E.T.: Interplanetary Mission is a PlayStation game released in 2002 to commemorate the 20th anniversary of E.T. The Extraterrestrial. It was developed by Digital Eclipse and published by NewKidCo.
Why It Can’t Phone Home
Conflicting plot. The back of the cover says that E.T. is on a journey to save the universe, but the last level contradicts this by acting more like a prequel to the E.T. movie.
Very muddy graphics. Given that this was a late release on the PlayStation (the PS2 was already out for more than a year by then), there really should be no excuse.
Disorienting level design. The camera moves faster than you, and does so a lot. Going up ramps is also an issue because you could never be sure if E.T. is facing it (mind you, the game is set on an isometric plain)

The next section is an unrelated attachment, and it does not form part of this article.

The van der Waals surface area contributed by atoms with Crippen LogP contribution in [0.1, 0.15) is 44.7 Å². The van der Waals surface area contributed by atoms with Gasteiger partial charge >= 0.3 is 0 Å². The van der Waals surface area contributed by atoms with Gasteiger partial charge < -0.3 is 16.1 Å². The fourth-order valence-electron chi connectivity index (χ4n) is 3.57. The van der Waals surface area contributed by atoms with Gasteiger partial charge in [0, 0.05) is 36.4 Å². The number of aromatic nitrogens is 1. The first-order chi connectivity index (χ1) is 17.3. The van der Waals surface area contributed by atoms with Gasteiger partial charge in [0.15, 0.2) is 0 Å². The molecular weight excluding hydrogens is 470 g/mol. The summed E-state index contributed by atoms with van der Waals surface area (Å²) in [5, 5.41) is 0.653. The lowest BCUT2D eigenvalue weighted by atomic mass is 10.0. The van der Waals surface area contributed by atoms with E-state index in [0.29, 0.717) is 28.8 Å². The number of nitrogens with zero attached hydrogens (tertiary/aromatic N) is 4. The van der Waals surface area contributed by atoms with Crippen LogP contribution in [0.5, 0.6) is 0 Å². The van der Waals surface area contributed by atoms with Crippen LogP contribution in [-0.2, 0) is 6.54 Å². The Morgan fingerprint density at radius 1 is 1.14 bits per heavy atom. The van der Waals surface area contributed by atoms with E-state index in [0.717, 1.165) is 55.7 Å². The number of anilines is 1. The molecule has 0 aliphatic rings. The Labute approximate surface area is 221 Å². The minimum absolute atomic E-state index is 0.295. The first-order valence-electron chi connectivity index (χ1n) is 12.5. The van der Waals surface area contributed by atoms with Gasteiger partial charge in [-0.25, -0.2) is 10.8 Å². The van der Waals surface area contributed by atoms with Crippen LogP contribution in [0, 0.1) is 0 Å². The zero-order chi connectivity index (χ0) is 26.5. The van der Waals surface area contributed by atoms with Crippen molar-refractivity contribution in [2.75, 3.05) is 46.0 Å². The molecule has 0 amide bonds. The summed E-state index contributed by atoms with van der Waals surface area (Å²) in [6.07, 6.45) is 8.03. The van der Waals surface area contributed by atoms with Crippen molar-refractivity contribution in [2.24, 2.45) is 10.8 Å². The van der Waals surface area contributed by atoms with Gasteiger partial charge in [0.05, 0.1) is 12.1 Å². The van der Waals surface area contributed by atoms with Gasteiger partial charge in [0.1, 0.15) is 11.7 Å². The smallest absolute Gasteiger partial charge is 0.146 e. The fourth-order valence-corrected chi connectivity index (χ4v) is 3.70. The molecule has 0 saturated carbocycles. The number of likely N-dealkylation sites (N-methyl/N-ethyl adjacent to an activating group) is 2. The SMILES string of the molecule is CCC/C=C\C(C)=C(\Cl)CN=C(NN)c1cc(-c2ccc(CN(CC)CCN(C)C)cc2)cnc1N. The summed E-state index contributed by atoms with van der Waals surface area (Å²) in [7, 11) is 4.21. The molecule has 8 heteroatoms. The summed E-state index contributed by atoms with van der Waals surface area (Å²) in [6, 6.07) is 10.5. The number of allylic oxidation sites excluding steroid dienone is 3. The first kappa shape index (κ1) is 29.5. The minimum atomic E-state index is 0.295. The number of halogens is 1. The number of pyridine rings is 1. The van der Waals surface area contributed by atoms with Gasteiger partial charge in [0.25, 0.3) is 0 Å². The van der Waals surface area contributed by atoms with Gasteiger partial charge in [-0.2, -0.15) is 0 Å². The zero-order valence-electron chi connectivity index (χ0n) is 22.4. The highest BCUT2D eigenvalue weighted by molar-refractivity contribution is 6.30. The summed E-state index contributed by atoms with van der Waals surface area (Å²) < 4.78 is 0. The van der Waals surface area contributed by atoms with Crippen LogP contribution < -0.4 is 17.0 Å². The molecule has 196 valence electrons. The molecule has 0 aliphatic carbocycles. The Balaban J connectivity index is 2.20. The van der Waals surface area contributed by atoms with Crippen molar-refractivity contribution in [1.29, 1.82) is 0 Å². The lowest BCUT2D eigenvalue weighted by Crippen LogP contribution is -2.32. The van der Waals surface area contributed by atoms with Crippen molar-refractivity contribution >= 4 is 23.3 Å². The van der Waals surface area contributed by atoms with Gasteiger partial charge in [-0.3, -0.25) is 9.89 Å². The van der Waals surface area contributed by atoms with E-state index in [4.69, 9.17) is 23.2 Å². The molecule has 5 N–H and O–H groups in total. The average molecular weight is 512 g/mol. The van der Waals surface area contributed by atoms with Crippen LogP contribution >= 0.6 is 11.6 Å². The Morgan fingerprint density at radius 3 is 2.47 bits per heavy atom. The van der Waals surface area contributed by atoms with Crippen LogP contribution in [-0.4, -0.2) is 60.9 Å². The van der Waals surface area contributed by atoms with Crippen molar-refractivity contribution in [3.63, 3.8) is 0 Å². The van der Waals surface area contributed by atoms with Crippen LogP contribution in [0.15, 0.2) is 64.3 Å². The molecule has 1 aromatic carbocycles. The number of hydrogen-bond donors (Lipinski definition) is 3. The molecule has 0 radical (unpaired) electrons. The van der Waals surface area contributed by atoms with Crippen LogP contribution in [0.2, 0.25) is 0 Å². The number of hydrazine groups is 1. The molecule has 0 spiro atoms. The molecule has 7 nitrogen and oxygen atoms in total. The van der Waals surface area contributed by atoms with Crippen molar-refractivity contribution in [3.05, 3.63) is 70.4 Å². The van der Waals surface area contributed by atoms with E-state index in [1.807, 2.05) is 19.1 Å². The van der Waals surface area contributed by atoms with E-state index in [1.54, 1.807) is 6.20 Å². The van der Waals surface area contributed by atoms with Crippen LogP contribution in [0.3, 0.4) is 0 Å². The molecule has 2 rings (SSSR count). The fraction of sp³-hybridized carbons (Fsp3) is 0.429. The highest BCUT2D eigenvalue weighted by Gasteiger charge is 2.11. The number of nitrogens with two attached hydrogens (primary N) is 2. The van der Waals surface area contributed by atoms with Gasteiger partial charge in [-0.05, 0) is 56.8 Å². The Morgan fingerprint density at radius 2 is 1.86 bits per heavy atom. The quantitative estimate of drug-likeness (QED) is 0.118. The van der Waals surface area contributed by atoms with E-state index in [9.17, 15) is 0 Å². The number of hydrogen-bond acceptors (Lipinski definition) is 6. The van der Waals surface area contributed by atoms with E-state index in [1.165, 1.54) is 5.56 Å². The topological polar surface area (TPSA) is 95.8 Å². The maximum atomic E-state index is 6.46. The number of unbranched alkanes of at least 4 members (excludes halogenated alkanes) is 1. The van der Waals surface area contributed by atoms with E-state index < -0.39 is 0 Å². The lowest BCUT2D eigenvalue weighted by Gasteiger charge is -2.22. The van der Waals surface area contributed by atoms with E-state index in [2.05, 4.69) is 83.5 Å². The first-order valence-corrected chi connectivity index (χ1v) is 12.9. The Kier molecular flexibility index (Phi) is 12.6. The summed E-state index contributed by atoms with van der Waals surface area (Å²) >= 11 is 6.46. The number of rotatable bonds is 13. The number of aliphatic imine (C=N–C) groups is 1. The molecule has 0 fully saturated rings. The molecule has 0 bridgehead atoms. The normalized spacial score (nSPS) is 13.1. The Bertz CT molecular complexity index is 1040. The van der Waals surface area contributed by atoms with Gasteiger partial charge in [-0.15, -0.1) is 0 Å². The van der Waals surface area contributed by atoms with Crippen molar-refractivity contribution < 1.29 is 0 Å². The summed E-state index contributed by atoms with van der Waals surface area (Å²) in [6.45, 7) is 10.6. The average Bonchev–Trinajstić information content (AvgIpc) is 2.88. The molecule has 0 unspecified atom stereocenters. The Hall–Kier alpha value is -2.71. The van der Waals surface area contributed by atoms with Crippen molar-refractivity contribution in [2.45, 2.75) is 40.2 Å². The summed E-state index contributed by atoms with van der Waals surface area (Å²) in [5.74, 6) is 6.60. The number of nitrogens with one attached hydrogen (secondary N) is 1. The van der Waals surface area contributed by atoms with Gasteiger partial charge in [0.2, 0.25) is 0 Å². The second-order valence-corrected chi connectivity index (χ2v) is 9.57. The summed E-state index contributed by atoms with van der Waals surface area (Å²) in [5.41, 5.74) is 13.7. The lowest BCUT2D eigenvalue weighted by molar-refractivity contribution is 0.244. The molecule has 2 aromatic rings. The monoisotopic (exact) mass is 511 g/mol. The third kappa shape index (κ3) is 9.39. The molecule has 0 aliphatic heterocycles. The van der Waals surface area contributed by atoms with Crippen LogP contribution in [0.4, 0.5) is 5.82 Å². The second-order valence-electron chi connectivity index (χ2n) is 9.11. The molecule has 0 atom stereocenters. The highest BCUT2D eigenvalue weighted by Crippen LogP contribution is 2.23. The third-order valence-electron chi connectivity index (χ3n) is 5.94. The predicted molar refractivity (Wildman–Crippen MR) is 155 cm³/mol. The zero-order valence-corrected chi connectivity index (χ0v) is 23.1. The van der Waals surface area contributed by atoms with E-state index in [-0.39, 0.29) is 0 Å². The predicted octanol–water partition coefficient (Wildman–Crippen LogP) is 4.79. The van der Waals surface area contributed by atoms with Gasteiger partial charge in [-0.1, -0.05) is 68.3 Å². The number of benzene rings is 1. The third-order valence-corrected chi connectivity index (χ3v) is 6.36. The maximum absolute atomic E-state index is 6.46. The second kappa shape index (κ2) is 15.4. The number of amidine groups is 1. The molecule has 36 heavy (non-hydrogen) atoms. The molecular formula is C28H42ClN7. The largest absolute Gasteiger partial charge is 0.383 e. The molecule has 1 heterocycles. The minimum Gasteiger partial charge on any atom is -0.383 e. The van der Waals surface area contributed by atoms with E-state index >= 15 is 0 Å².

Contradictory NPCs. At one instance you try to avoid enemies, but after winning a level, the same enemies join you in a victory dance.
Little to no explanation as to how to deal with bosses. For instance, the game claims you have to use rams to fight a giant yeti, but they don't tell you you have to stun the rams and shoot the yeti with them.
Little to nothing in terms of sound. During the levels, at most you'd just hear E.T. talk (saying "ow" when collecting items, saying "Be good" at the beginning of each level and saying his name, seriously, when he dies)
The game is little more than a cash-in on E.T. becoming relevant again for the period. E.T. the Extra-Terrestrial had the excuse of coming out while the movie was fairly new, and even then it was revealed that the people involved had little time to fully polish the game.
Come to think of it, did anyone even ask for another E.T. game? As a consequence, the game became relatively obscure, a fate that's well justified.
At the time, the game received generally mediocre reviews, with the few made reviews claiming this game is "Better than E.T. for the Atari 2600."
Reviewers since then have reviled this as worse than the original E.T. video game.